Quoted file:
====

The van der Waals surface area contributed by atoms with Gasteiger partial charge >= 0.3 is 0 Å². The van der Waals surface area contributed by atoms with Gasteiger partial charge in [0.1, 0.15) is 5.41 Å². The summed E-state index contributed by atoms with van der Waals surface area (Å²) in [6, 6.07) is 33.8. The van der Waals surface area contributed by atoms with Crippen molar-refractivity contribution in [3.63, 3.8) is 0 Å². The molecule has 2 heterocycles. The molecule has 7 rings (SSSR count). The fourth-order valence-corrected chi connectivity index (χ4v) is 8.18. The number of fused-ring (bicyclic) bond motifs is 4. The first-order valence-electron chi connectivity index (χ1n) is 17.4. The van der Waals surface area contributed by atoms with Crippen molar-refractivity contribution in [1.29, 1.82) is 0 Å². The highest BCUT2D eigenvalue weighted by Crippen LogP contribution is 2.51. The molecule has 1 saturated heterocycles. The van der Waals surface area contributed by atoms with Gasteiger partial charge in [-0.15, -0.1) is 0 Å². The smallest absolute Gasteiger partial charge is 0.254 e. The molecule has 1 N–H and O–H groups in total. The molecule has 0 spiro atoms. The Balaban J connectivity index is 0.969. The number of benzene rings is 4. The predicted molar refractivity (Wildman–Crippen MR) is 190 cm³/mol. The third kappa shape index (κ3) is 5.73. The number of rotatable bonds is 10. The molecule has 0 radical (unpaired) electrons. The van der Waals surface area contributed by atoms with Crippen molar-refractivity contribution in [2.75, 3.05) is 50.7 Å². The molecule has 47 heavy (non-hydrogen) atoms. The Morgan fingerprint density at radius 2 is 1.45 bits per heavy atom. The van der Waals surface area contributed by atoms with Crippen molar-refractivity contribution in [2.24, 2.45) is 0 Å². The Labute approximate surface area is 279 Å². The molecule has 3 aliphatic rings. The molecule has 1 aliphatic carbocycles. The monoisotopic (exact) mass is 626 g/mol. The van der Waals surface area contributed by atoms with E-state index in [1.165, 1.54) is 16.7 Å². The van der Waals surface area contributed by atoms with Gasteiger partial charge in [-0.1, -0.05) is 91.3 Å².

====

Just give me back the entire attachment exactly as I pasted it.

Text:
The van der Waals surface area contributed by atoms with Gasteiger partial charge >= 0.3 is 0 Å². The van der Waals surface area contributed by atoms with Gasteiger partial charge in [0.1, 0.15) is 5.41 Å². The summed E-state index contributed by atoms with van der Waals surface area (Å²) in [6, 6.07) is 33.8. The van der Waals surface area contributed by atoms with Crippen molar-refractivity contribution in [3.63, 3.8) is 0 Å². The molecule has 2 heterocycles. The molecule has 7 rings (SSSR count). The fourth-order valence-corrected chi connectivity index (χ4v) is 8.18. The number of fused-ring (bicyclic) bond motifs is 4. The first-order valence-electron chi connectivity index (χ1n) is 17.4. The van der Waals surface area contributed by atoms with Crippen molar-refractivity contribution in [1.29, 1.82) is 0 Å². The highest BCUT2D eigenvalue weighted by Crippen LogP contribution is 2.51. The molecule has 1 saturated heterocycles. The van der Waals surface area contributed by atoms with Gasteiger partial charge in [-0.15, -0.1) is 0 Å². The smallest absolute Gasteiger partial charge is 0.254 e. The molecule has 1 N–H and O–H groups in total. The molecule has 0 spiro atoms. The Balaban J connectivity index is 0.969. The number of benzene rings is 4. The predicted molar refractivity (Wildman–Crippen MR) is 190 cm³/mol. The third kappa shape index (κ3) is 5.73. The number of rotatable bonds is 10. The molecule has 0 radical (unpaired) electrons. The van der Waals surface area contributed by atoms with Crippen molar-refractivity contribution in [2.75, 3.05) is 50.7 Å². The molecule has 47 heavy (non-hydrogen) atoms. The Morgan fingerprint density at radius 2 is 1.45 bits per heavy atom. The van der Waals surface area contributed by atoms with Crippen molar-refractivity contribution in [2.24, 2.45) is 0 Å². The Labute approximate surface area is 279 Å². The molecule has 3 aliphatic rings. The molecule has 1 aliphatic carbocycles. The monoisotopic (exact) mass is 626 g/mol. The van der Waals surface area contributed by atoms with E-state index in [1.165, 1.54) is 16.7 Å². The van der Waals surface area contributed by atoms with Gasteiger partial charge in [-0.1, -0.05) is 91.3 Å².